The Daily Gamecock

Police encourage vigilance, registration for fall

Law enforcement offers ID services to track stolen items

Like most other university campuses around the country, USC sees greater instances of larceny once large numbers of people have returned to campus, according to Capt. Eric Grabski of the Division of Law Enforcement and Safety.


The USC Division of Law Enforcement and Safety offers several services to students and staff to help recover stolen personal property and deter potential thefts.

“Although we’re a safe campus by numbers, we do have property crime,” Grabski said. “That makes sense because we have a lot of people in a congested area.”

He encourages students to be protective and aware of their property, but also recommends taking measures to ensure recovery should theft occur.

Through the division’s Project I.D., students and staff can register personal items, including computers, cell phones and gaming systems, with campus police. Registered items are given an identifying number series and entered into a database. Once an item is registered, it stays in the database forever. Owners may also choose to have their items engraved with their identifying information.

Students should immediately report missing property to campus police, who will promptly survey the scene for details and begin investigating. In case of a theft, investigating officers are able to flag the property by its identifying numbers if it is found or if someone tries to sell it. Items that are reported stolen are also entered into a national crime database that is accessible to investigators around the country.

“If there’s an identifying mark (on your property) and you file a report, the likelihood of us finding (that item) is dramatically higher,” Grabski said.

Students and staff can also register their bicycles and mopeds with the division separately from registration with parking services. Registered vehicles are entered into a bicycle database and receive a registration sticker to display.

The Division also offers a Protect-A-Book program, which marks students’ textbooks with an invisible stamp.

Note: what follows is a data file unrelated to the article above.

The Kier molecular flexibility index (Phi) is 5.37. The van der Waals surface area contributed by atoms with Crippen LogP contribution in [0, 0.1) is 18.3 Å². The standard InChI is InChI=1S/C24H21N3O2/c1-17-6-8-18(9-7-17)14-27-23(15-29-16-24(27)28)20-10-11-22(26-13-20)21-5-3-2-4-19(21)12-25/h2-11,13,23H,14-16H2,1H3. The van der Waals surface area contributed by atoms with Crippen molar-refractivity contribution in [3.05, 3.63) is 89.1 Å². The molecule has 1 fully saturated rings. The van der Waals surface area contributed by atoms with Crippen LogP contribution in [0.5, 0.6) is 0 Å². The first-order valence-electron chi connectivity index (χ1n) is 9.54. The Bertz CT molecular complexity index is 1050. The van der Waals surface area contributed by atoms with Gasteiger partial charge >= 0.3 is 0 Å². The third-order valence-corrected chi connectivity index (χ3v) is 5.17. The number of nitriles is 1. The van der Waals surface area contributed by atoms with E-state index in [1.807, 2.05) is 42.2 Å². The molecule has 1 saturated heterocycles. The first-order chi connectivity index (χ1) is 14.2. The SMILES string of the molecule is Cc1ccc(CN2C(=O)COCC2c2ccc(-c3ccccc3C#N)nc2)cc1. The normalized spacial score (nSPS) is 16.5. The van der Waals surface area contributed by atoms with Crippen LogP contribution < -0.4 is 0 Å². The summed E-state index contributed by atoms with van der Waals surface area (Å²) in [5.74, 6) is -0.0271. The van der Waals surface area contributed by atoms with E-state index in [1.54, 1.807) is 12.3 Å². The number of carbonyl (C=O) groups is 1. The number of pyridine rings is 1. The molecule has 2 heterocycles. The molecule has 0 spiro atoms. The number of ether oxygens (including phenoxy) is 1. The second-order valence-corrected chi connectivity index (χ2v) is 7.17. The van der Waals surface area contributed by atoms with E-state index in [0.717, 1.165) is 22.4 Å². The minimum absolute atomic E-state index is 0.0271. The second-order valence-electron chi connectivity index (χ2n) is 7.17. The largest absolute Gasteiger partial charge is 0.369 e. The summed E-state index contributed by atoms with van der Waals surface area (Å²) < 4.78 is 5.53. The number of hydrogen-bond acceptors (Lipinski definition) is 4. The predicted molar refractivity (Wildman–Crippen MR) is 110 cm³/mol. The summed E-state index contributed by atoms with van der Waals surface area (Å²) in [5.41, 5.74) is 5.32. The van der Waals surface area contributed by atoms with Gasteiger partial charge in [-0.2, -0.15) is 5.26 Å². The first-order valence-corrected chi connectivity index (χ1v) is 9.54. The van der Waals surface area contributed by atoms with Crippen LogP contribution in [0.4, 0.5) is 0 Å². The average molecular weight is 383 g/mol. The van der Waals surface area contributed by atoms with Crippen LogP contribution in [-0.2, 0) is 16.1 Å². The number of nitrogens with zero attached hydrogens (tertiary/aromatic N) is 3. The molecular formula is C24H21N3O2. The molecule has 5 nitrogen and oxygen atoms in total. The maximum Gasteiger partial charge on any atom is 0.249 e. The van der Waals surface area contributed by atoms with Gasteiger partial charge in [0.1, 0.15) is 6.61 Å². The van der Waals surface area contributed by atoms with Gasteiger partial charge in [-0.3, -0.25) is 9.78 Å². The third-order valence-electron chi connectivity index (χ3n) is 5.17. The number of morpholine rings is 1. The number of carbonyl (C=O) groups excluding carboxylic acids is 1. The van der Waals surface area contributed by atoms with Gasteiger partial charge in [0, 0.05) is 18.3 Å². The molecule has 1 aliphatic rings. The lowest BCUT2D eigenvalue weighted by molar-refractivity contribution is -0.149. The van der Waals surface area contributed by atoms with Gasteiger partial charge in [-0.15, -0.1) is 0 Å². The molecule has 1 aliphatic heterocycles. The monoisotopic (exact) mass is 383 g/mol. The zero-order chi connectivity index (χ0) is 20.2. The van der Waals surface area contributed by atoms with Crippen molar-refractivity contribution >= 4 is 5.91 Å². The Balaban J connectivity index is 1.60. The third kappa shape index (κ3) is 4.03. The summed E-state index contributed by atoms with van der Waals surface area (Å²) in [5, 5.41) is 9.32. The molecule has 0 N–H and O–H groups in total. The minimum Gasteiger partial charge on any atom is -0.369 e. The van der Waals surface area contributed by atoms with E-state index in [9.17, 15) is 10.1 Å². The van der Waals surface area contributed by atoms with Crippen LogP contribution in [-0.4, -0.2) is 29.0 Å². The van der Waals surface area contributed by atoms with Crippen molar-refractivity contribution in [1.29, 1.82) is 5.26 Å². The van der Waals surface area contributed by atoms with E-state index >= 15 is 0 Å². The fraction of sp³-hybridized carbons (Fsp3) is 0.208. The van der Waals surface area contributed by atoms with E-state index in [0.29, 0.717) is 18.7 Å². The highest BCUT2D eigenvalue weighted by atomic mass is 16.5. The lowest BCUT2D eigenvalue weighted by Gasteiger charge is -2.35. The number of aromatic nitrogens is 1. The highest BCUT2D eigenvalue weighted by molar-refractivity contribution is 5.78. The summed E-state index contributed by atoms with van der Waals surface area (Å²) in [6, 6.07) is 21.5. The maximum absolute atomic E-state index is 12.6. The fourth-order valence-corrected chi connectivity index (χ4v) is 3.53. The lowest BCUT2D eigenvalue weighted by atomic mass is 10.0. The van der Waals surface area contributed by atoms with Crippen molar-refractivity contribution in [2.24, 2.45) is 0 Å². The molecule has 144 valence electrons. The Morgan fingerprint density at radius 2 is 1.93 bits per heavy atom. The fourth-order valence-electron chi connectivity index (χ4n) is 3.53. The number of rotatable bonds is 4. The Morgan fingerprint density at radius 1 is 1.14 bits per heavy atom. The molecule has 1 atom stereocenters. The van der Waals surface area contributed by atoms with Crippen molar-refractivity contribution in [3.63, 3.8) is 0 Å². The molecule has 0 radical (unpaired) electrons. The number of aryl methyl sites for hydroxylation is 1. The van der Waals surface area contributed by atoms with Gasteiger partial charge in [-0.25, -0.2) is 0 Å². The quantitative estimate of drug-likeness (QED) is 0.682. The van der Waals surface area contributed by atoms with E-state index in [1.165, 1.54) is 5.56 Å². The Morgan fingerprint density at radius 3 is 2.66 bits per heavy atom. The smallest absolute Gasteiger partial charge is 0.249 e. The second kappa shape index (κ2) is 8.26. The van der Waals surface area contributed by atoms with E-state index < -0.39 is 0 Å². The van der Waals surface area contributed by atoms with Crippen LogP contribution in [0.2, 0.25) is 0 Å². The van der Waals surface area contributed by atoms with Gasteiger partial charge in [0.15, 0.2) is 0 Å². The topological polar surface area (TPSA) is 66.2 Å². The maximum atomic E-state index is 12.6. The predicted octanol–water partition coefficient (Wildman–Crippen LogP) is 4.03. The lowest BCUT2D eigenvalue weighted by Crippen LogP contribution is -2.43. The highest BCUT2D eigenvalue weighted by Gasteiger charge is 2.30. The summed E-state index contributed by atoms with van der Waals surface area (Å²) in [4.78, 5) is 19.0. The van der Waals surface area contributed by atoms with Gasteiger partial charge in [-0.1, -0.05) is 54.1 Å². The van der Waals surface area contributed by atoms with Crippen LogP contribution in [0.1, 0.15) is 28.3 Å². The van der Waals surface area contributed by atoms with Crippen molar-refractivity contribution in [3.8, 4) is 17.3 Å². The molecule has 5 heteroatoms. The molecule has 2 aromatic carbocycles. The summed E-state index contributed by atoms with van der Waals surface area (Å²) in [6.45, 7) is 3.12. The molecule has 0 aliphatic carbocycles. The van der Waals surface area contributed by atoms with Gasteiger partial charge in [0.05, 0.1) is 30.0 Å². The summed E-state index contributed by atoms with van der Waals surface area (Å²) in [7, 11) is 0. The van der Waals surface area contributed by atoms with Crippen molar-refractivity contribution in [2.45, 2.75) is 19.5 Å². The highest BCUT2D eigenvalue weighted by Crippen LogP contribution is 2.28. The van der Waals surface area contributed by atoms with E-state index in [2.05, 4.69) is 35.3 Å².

If someone tries to sell a stolen textbook, local bookstores can identify the property by revealing the stamp under a black light and alerting campus officers. Grabski also recommends that students put some sort of unique marking in their books for easier identification and recovery.

These services are free, and students and staff can access these resources online or in person at the division’s headquarters. Officers also make stops in every residence hall at least once a semester to register and engrave personal items, and a table will be available for the services at Russell House Saturday for students moving in.

For a $20 charge, students can also purchase a Security Tracking of Property, or STOP, Tag for their personal items. This anti-theft tag warns potential thieves that an item is registered with the police and features a unique identifying barcode. If the tag were to be removed, it would leave a permanent mark to identify the item as stolen property.

Though campus law enforcement offers these tools to aid in property recovery, Grabski recommends that students take active measures to, first and foremost, protect their personal property.

“(Property registration is) more of a recovery tool than a preventative method ... We have to do our part in keeping our own things protected and getting involved in prevention,” Grabski said.

Grabski encourages students to lock their dorm rooms when no one is inside, keep valuables close to them or locked up and to not leave any property unattended in public areas. Students should keep their vehicles locked as well and parked in well-lit areas and keep valuables out of view in their cars.

Additionally, students should not hesitate to report suspicious people or behavior, Grabski said, as accountable bystanders are a big help to prevent crimes or capture offenders.

“I’m convinced that people who are out to steal our stuff, that even though they might blend in, people (in the area) will notice,” Grabski said.

For questions about property registration or to request for officers to set up a registration table in a dorm or at an event, students can contact Sgt. Kenny Adams of Crime Prevention and Community Relations at (803) 777-0855 or Visit the Division of Law Enforcement and Safety website at for more information on any of these services or any further questions about campus crime and safety.